Presentation #103.01 in the session Star Formation — iPoster Session.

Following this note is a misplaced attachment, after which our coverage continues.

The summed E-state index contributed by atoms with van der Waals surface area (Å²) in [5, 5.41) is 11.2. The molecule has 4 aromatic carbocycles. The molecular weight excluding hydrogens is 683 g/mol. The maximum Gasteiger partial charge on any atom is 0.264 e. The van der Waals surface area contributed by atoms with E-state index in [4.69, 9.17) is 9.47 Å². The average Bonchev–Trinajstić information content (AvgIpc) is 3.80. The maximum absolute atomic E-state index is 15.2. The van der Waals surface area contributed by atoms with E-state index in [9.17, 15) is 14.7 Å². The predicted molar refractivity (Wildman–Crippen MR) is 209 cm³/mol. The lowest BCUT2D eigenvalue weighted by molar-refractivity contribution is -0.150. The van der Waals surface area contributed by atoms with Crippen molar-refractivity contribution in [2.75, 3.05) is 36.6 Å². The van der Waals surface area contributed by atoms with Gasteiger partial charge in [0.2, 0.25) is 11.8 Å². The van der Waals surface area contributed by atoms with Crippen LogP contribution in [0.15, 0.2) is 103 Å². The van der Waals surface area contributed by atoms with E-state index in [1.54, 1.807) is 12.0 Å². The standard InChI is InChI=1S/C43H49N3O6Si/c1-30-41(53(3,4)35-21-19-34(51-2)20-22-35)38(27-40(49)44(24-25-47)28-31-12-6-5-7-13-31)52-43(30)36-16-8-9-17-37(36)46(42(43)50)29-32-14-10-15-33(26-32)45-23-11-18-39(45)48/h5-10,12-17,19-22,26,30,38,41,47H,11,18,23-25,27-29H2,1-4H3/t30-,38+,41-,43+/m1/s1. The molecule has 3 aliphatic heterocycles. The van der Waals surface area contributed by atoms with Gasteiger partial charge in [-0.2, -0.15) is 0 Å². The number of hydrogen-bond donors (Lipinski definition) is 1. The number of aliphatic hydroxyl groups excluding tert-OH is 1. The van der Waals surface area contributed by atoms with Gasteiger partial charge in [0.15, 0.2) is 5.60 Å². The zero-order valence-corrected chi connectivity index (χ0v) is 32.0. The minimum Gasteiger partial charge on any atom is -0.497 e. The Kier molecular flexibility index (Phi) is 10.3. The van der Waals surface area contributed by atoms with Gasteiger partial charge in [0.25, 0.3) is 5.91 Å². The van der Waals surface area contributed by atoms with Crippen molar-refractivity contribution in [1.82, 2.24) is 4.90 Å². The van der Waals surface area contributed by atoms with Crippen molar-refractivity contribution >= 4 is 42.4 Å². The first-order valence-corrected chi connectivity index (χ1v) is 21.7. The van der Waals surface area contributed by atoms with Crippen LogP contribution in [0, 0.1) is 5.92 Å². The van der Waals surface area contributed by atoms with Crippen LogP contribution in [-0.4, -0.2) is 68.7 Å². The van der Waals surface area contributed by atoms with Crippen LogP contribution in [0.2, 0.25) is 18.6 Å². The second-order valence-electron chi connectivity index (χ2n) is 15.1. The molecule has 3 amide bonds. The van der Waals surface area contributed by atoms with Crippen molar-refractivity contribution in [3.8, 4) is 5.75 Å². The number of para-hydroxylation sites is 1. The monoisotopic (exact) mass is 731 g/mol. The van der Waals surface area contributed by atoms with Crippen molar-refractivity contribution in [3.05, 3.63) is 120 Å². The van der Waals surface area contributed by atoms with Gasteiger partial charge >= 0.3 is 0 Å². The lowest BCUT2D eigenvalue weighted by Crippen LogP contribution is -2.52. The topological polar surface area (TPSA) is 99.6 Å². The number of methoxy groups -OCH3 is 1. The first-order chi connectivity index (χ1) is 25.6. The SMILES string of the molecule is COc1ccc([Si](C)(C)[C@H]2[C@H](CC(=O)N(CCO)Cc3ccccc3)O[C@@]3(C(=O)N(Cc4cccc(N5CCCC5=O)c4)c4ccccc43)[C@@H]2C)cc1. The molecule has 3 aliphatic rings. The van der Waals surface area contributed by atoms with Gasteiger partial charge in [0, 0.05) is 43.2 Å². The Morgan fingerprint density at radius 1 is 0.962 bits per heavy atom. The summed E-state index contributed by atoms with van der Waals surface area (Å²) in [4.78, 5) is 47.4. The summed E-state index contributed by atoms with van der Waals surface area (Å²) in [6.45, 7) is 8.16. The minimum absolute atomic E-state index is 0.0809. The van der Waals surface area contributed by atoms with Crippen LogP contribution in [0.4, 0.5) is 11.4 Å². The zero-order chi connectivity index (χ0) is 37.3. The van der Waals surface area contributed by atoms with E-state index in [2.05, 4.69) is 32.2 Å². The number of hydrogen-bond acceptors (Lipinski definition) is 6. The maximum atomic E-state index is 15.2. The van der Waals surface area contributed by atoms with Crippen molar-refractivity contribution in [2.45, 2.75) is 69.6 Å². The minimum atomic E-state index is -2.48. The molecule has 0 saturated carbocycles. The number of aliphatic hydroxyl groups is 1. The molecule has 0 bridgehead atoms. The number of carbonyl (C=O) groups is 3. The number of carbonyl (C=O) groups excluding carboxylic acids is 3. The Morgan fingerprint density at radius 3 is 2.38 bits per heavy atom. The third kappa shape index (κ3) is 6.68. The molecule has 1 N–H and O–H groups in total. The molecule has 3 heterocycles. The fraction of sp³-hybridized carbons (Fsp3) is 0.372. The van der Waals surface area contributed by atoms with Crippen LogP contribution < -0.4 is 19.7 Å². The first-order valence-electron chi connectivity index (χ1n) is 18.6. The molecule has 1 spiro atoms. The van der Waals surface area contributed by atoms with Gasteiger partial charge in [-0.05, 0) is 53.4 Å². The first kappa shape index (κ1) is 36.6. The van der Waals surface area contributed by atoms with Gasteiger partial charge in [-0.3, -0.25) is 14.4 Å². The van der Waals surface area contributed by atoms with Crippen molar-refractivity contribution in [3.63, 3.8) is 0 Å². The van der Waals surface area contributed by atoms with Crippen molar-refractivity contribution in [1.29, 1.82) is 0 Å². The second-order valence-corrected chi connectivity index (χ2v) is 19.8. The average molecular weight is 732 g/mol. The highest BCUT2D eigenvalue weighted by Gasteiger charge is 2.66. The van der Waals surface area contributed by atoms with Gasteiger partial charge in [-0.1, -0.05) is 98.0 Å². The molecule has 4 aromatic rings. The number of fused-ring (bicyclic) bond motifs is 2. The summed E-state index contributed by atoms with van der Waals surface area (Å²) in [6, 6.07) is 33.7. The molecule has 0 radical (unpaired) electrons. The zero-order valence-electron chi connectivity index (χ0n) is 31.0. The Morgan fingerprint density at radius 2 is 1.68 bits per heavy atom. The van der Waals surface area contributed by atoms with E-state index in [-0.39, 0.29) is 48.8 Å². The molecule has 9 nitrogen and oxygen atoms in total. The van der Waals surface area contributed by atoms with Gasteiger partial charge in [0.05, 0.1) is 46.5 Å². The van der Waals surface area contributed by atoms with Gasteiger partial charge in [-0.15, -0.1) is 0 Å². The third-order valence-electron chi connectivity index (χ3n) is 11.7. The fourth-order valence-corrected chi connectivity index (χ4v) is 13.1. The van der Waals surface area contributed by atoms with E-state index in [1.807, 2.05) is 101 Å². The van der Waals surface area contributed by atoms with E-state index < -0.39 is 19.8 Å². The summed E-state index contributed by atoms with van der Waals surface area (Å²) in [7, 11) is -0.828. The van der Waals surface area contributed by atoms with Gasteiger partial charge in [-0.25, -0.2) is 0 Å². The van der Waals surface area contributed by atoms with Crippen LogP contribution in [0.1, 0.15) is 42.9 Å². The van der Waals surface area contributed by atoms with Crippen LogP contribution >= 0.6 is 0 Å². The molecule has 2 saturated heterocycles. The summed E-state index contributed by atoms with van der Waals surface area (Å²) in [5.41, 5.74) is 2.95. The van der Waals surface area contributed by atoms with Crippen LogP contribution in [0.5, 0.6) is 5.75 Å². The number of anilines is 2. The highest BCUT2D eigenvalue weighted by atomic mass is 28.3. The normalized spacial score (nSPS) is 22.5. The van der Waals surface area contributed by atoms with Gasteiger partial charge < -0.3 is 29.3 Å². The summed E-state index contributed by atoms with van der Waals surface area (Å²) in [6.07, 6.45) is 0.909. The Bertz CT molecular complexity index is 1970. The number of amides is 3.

We have examined the relationship between star formation and turbulence in a sample of 11 galaxies from The HI Nearby Galaxy Survey (THINGS). The sample contains one dwarf irregular galaxy and 10 spiral galaxies. To analyze a potential relationship, we trace the turbulent motions in the HI gas maps from THINGS and the star formation rates in far-ultraviolet (FUV) images from the NASA Galaxy Evolution Explorer (GALEX) and construct radial profiles and pixel-by-pixel plots of certain parameters. We used radial profiles to remove the underlying disk from the pixel-pixel plots. The parameters include star formation rate density (SFRD), kinetic energy density (KED), velocity dispersion (Vdisp), and mass surface density (𝛴HI). These plots give us a broad idea of what the relationships between SFRD and KED, Vdisp, and 𝛴HI look like. We find that there is, at best, a weak correlation between star formation and turbulence, which suggests that star formation is not a major driver of turbulence in atomic gas on the spatial scales of our survey. Additionally, we find that the relationships between these parameters are comparable in dwarfs and spirals suggesting that similar mechanisms are at play in both types of galaxies. This work was funded by NSF grants #1852478 and #1950901 to Northern Arizona University for its REU program.